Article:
Start your day with prayer.  Take out your Prayer Book and pray Morning Prayer.  If that seems like too much, read the gospel passage for the day.  You can find it in the table in the back of the Prayer Book.  Or you can easily pull the Daily Office up on your computer or phone.   Take your time, read it through again, listen to it.  Then let it rattle around in your head through the day. 

Let it echo in your mind as you move through your daily tasks at work or home.  Ask yourself, what does the part of the gospel story—the Jesus story—I read today have to do with the choices I make today?  In the evening, when you spend time with friends or loved ones, or simply have time for yourself, ask, what does the gospel say to me about my life with the people closest to me?   When you look back over your day before you turn out the light for the night, ask yourself, how did what I heard in the gospel story affect the way I lived this day?  And when your thoughts turn to this parish church and this beloved community and you wonder what lies ahead, listen to Jesus.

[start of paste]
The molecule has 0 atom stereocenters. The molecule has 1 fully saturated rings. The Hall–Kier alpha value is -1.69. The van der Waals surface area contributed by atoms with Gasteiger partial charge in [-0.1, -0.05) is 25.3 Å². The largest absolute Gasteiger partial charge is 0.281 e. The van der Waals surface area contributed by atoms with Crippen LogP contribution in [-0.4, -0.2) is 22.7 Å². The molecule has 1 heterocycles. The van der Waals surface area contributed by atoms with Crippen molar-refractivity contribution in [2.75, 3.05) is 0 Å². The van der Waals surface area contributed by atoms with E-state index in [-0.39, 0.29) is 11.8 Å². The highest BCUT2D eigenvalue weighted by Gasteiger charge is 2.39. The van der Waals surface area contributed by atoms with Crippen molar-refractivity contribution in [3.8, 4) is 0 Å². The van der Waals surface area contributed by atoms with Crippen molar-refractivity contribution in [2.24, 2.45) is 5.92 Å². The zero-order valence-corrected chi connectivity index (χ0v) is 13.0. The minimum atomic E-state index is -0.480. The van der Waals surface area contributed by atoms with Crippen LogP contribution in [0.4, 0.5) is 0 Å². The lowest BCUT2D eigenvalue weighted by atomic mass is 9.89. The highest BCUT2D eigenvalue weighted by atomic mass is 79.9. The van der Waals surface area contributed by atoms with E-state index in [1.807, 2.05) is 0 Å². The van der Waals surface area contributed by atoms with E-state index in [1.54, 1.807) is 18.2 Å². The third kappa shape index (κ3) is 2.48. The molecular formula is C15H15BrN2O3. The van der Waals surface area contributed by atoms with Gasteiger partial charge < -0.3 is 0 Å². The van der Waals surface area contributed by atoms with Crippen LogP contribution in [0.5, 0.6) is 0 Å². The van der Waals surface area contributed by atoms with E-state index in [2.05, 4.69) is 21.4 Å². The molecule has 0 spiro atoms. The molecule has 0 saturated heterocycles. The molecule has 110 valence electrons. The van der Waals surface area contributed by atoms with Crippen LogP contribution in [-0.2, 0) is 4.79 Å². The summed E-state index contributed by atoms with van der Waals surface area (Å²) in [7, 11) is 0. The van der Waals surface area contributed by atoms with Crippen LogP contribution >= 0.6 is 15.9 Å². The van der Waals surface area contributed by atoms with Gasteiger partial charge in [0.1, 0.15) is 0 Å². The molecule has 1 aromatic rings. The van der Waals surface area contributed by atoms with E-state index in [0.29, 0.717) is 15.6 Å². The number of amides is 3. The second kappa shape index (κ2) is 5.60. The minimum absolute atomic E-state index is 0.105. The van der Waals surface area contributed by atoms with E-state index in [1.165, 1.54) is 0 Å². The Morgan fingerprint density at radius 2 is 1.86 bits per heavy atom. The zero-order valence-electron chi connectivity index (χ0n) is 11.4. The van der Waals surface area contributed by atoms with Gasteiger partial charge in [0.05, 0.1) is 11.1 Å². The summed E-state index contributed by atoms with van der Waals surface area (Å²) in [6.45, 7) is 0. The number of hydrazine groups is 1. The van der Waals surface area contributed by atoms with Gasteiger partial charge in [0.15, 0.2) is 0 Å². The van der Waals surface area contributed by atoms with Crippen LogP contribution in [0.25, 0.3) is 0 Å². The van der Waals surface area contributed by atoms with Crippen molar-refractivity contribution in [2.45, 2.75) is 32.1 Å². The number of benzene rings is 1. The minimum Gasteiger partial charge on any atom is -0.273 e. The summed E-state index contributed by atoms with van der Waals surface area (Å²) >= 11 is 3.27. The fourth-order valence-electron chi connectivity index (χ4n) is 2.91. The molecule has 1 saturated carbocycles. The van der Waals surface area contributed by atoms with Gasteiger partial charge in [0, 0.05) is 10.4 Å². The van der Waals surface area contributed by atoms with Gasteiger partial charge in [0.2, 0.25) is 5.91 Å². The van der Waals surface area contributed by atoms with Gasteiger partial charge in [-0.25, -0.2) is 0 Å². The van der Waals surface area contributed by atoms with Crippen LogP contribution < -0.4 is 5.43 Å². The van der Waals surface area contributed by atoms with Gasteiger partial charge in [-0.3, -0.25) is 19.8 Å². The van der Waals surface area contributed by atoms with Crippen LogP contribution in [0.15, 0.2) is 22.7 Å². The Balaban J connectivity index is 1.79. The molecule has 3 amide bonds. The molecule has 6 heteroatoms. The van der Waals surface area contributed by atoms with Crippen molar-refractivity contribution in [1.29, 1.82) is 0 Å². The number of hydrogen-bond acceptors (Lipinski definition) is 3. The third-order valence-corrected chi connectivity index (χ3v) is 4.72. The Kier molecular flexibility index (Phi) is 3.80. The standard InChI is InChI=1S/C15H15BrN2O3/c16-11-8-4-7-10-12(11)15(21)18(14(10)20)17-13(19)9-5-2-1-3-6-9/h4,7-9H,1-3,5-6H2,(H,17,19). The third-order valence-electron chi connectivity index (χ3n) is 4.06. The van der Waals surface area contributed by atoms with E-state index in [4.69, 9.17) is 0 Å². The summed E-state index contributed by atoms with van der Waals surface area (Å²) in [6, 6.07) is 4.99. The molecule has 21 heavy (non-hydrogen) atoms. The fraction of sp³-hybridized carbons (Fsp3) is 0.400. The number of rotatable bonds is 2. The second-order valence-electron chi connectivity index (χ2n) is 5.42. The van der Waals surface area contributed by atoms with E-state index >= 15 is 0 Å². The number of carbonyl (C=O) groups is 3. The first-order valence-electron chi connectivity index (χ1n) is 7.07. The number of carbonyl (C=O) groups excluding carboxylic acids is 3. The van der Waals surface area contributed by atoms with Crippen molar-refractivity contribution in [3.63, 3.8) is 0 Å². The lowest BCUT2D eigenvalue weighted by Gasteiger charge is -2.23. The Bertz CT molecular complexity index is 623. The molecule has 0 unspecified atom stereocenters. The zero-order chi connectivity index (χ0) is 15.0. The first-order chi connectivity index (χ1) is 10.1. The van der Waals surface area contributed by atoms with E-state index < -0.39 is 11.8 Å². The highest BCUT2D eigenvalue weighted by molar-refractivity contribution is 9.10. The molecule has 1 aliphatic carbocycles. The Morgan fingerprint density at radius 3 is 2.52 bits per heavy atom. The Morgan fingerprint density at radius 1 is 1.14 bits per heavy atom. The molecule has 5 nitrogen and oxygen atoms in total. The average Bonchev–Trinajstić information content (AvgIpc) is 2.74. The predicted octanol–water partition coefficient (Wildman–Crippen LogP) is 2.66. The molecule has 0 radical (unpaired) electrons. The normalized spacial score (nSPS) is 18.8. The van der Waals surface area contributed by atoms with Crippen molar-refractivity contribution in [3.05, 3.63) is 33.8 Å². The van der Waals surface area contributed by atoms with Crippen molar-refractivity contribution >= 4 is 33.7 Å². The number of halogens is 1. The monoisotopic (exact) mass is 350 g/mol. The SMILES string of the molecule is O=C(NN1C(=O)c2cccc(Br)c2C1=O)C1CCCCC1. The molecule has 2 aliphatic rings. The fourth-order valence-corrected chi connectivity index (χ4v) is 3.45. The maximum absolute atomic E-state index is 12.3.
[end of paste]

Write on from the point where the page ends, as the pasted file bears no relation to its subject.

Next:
Listen to Jesus when you come here during the forty days of Lent that lie ahead. Be faithful in coming here, keep showing up.  And when you come, come listening for Jesus.  Listen for his voice in the hymns, the readings, the preaching.  Listen for his voice in the voices of your fellow parishioners. Listen to Jesus in the beautiful movement of liturgy, in the wordless language of gesture and ritual.  Above all, listen for the welcoming voice of Jesus as you come to meet him at this altar. 

Listening to Jesus is an act of faith, faith that when we listen, he will speak. Listening to Jesus is an act of hope, hope in God’s sure promises.  Listening to Jesus is an act of love, for to really listen to Jesus is to open not just our ears but our hearts.  Up on the mountain and down in the valley and every place in between, the heavenly voice still rings: “This is my Son, my Chosen.  Listen to him.” 

The Rev. Thomas W. Traylor

All Saints’ Episcopal Church, San Francisco      

3 March 2019